In fast-moving situations, it’s crucial that everyone knows what to do and is able to act, even when others don’t.
The Sandbag Syndrome is based on a comforting premise that one or more other crew members have the situation under control and are looking out for your best interest. It can be experienced by any crew position, resulting in that person being “along for the ride.”
This is likely the most critical part of assertiveness, as it’s incredibly common and creates many problems. Assuming that someone else will handle something works fairly often, because someone else may well handle it — but there’s no way to be confident; it could be missed completely. Each and every team member should assume ownership for issues that they see, even if it’s just confirming that someone else is actually aware.
This is not to say that people that fall into this trap are lazy or avoiding work, but they may be uncomfortable jumping in, they may not be sure who is responsible (if anyone), or maybe they are worried about what happens if something goes wrong. There are a hundred reasons that someone will sit back and expect someone else to do something, but it’s a problem waiting to happen.
If there is a single thing that should be achieved encouraging assertiveness, it’s addressing this specific problem.
Leadership is the ability to direct and coordinate the activities of other crew members and to stimulate the crew to work together as a team.
Being a good leader involves inspiring your crew to work up to their potential; a good leader can bring out the best in their crew. The leader is in control of the situation and has certain responsibilities.
Let’s start by looking at what CRM tells us a leader should be able to do:
- Direct and coordinate the crew’s activities.
- Delegate tasks.
- Make sure the crew understands what is expected of them.
- Focus attention on the crucial aspects of the situation.
- Keep crew members informed of the mission information.
- Ask crew members for mission-relevant information.
- Provide feedback to the crew on their performance.
- Create and maintain a professional atmosphere.
None of these should come as a surprise; this is a brief but accurate portrayal of what leadership is. Though there’s much more to being a good leader than a few bullet points, a topic I’ve written about before.
In CRM, authority is reinforced through a few practices:
- Ensuring mission effectiveness.
- Fostering respectful communication.
- Establishing clearly defined goals.
- Including crew input.
- Establishing clear assignments.
As a leader, it’s essential to take responsibility and ownership while also listening to your team and taking full advantage of their knowledge and perspective. Establishing and maintaining authority does not mean excluding others, but acknowledging responsibility.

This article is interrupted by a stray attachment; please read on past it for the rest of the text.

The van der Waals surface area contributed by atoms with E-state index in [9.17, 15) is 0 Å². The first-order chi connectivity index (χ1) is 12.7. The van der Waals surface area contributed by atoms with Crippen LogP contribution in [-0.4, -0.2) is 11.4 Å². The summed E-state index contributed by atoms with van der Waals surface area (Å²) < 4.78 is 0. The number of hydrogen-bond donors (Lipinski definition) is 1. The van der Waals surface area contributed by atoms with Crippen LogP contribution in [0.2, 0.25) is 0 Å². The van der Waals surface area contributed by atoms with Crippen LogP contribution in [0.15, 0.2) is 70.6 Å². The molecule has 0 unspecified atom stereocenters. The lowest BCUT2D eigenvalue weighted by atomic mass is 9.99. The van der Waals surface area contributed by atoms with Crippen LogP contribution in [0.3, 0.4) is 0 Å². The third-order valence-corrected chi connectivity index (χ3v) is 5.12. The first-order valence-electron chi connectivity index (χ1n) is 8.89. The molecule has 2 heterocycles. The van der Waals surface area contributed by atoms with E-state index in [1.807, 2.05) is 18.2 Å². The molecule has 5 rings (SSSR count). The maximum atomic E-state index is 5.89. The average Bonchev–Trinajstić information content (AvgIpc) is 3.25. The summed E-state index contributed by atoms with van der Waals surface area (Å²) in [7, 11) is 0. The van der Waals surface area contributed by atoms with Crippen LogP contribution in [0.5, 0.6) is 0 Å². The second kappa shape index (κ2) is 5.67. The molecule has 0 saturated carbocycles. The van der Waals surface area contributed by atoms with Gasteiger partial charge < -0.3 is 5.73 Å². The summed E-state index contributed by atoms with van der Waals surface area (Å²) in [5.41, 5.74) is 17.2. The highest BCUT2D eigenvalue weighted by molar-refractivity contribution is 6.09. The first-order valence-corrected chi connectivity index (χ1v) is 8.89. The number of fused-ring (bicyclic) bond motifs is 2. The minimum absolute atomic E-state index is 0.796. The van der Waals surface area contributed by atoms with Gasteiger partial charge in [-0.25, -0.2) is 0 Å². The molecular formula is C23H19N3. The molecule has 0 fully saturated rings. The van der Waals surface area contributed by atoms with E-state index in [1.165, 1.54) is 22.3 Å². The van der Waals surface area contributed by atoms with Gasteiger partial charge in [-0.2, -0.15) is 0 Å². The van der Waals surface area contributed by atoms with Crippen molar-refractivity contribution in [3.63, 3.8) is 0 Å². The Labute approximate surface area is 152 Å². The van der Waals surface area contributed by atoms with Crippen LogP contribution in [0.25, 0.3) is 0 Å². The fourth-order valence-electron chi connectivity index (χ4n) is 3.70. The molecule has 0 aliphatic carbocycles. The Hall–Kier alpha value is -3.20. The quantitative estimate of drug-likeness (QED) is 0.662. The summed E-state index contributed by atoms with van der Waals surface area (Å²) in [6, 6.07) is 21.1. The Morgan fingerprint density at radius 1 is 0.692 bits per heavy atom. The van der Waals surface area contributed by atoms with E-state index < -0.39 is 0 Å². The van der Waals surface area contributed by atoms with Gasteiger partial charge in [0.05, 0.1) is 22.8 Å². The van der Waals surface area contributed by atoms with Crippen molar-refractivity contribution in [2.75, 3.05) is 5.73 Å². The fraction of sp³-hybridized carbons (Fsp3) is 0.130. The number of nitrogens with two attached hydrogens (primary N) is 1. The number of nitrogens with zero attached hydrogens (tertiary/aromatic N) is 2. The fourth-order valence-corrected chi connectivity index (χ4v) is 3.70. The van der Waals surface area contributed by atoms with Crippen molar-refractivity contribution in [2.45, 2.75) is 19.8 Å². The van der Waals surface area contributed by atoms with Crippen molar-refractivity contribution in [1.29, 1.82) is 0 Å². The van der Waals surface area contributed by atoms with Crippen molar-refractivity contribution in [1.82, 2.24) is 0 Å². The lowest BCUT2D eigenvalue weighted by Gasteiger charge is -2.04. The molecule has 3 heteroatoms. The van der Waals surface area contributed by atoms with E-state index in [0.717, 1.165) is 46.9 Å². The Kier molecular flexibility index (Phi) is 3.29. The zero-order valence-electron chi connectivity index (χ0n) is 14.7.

Every leader is responsible for mentoring those on their team, sharing knowledge and experience they’ve gained to help their team members grow. This helps to ensure that the team not only maintains technical competence but helps to establish trust in leaders.
Conflicts can and (and do) arise in every team, and can lead to growth if appropriately handled. It’s up to the team leader to resolve conflicts and act as a mediator when needed. It’s important to listen attentively, don’t become emotionally involved, and gain a clear understanding of the underlying cause of the conflict.
In an organization, essentially everyone is a follower, even if they are a leader as well. As such, it’s essential to understand how to follow effectively in addition to leading effectively. Being an effective follower isn’t passive, but a conscious effort and one that requires one accept certain responsibilities, such as:
- Respecting authority.
- Keeping ego in check.
- Properly balancing respect and assertiveness.
- Requesting clear assignments.
- Reporting on the status of tasks honestly and clearly disclosing any issues.
- Acknowledging mistakes.
Under the CRM model, followers are empowered to challenge leaders when a situation demands it, but this is dependent on followers exercising this right responsibly.
Keeping an eye out for hazardous attitudes — attitudes that can lead to mistakes — is helpful to spot issues before they happen. Some examples are:
- Anti-authority: “Don’t tell me.”
- Impulsivity: “Do it quickly.”
- Invulnerability: “It won’t happen to me.”
- Machismo: “I can do it.”
- Resignation: “What’s the use?”
- Pressing: “Let’s hurry up so we can go home.”
- Airshow syndrome: “I’m going to look amazing!”
It’s vital as a leader to understand that you are working with humans, not machines. Many factors heavily impact how well a person works, such as:
- Hunger or thirst.
- Fear of punishment or failure.
- Drugs or alcohol.
- Outside stress.
When working with your team, it’s important to remember that these factors may exist and may be impacting them in ways that aren’t immediately obvious.
I do hope that this has been useful and thought-provoking. While not everything in CRM applies quite the same way to the situations we face, hopefully, you can find ways to use these lessons in your own work. There are a vast number of resources on CRM, and I encourage you to look into it more.